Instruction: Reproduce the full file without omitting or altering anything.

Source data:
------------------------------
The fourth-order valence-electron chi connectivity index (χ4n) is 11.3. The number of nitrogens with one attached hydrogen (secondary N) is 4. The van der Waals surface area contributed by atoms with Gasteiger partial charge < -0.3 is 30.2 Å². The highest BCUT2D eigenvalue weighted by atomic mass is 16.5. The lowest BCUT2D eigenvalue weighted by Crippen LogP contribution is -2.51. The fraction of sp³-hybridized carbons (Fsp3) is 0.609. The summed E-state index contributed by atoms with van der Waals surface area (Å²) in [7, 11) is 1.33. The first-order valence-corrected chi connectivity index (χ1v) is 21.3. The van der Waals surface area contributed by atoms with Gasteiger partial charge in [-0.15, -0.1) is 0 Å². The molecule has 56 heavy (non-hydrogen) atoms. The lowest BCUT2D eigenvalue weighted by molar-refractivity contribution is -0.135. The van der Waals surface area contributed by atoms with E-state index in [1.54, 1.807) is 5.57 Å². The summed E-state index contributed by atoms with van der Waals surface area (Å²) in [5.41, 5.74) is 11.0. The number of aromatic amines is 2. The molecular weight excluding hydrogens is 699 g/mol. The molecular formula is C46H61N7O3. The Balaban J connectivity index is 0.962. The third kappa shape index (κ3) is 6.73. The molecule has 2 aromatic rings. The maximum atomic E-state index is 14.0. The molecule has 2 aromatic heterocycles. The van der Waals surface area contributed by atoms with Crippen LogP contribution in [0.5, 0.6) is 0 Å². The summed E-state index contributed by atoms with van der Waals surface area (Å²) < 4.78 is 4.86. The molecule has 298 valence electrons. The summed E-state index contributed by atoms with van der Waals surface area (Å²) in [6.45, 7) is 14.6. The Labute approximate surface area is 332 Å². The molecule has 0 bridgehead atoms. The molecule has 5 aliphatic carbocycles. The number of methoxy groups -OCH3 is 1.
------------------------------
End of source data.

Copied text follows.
The fourth-order valence-electron chi connectivity index (χ4n) is 11.3. The number of nitrogens with one attached hydrogen (secondary N) is 4. The van der Waals surface area contributed by atoms with Gasteiger partial charge < -0.3 is 30.2 Å². The highest BCUT2D eigenvalue weighted by atomic mass is 16.5. The lowest BCUT2D eigenvalue weighted by Crippen LogP contribution is -2.51. The fraction of sp³-hybridized carbons (Fsp3) is 0.609. The summed E-state index contributed by atoms with van der Waals surface area (Å²) in [7, 11) is 1.33. The first-order valence-corrected chi connectivity index (χ1v) is 21.3. The van der Waals surface area contributed by atoms with Gasteiger partial charge in [-0.15, -0.1) is 0 Å². The molecule has 56 heavy (non-hydrogen) atoms. The lowest BCUT2D eigenvalue weighted by molar-refractivity contribution is -0.135. The van der Waals surface area contributed by atoms with E-state index in [1.54, 1.807) is 5.57 Å². The summed E-state index contributed by atoms with van der Waals surface area (Å²) in [5.41, 5.74) is 11.0. The number of aromatic amines is 2. The molecular weight excluding hydrogens is 699 g/mol. The molecular formula is C46H61N7O3. The Balaban J connectivity index is 0.962. The third kappa shape index (κ3) is 6.73. The molecule has 2 aromatic rings. The maximum atomic E-state index is 14.0. The molecule has 2 aromatic heterocycles. The van der Waals surface area contributed by atoms with Crippen LogP contribution in [0.5, 0.6) is 0 Å². The summed E-state index contributed by atoms with van der Waals surface area (Å²) < 4.78 is 4.86. The molecule has 298 valence electrons. The summed E-state index contributed by atoms with van der Waals surface area (Å²) in [6.45, 7) is 14.6. The Labute approximate surface area is 332 Å². The molecule has 0 bridgehead atoms. The molecule has 5 aliphatic carbocycles. The number of methoxy groups -OCH3 is 1.